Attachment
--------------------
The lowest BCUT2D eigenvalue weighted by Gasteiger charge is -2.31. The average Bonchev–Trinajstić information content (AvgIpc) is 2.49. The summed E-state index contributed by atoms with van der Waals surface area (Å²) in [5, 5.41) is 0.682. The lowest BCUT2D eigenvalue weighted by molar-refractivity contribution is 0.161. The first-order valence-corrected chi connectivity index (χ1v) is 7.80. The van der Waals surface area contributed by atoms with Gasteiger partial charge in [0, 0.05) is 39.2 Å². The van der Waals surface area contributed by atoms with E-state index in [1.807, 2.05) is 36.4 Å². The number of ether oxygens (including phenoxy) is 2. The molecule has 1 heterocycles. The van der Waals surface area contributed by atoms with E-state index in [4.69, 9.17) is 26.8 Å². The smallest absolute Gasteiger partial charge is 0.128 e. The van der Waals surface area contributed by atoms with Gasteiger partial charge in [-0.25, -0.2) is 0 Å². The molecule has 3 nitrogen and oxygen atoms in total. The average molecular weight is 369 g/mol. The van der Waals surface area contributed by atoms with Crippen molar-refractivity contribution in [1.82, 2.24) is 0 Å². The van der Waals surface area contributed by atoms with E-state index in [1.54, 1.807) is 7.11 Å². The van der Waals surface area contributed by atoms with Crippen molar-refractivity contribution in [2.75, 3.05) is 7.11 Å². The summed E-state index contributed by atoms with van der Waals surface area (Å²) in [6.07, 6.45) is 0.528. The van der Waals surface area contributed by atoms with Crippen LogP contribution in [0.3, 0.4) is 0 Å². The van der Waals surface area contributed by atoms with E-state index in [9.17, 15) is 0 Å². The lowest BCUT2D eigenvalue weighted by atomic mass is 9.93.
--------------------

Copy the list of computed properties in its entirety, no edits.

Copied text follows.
The lowest BCUT2D eigenvalue weighted by Gasteiger charge is -2.31. The average Bonchev–Trinajstić information content (AvgIpc) is 2.49. The summed E-state index contributed by atoms with van der Waals surface area (Å²) in [5, 5.41) is 0.682. The lowest BCUT2D eigenvalue weighted by molar-refractivity contribution is 0.161. The first-order valence-corrected chi connectivity index (χ1v) is 7.80. The van der Waals surface area contributed by atoms with Gasteiger partial charge in [0, 0.05) is 39.2 Å². The van der Waals surface area contributed by atoms with E-state index in [1.807, 2.05) is 36.4 Å². The number of ether oxygens (including phenoxy) is 2. The molecule has 1 heterocycles. The van der Waals surface area contributed by atoms with E-state index in [4.69, 9.17) is 26.8 Å². The smallest absolute Gasteiger partial charge is 0.128 e. The van der Waals surface area contributed by atoms with Gasteiger partial charge in [-0.25, -0.2) is 0 Å². The molecule has 3 nitrogen and oxygen atoms in total. The average molecular weight is 369 g/mol. The van der Waals surface area contributed by atoms with Crippen molar-refractivity contribution in [1.82, 2.24) is 0 Å². The van der Waals surface area contributed by atoms with E-state index in [1.54, 1.807) is 7.11 Å². The van der Waals surface area contributed by atoms with Crippen molar-refractivity contribution in [2.75, 3.05) is 7.11 Å². The summed E-state index contributed by atoms with van der Waals surface area (Å²) in [6.07, 6.45) is 0.528. The van der Waals surface area contributed by atoms with Crippen LogP contribution in [0.3, 0.4) is 0 Å². The van der Waals surface area contributed by atoms with E-state index in [9.17, 15) is 0 Å². The lowest BCUT2D eigenvalue weighted by atomic mass is 9.93.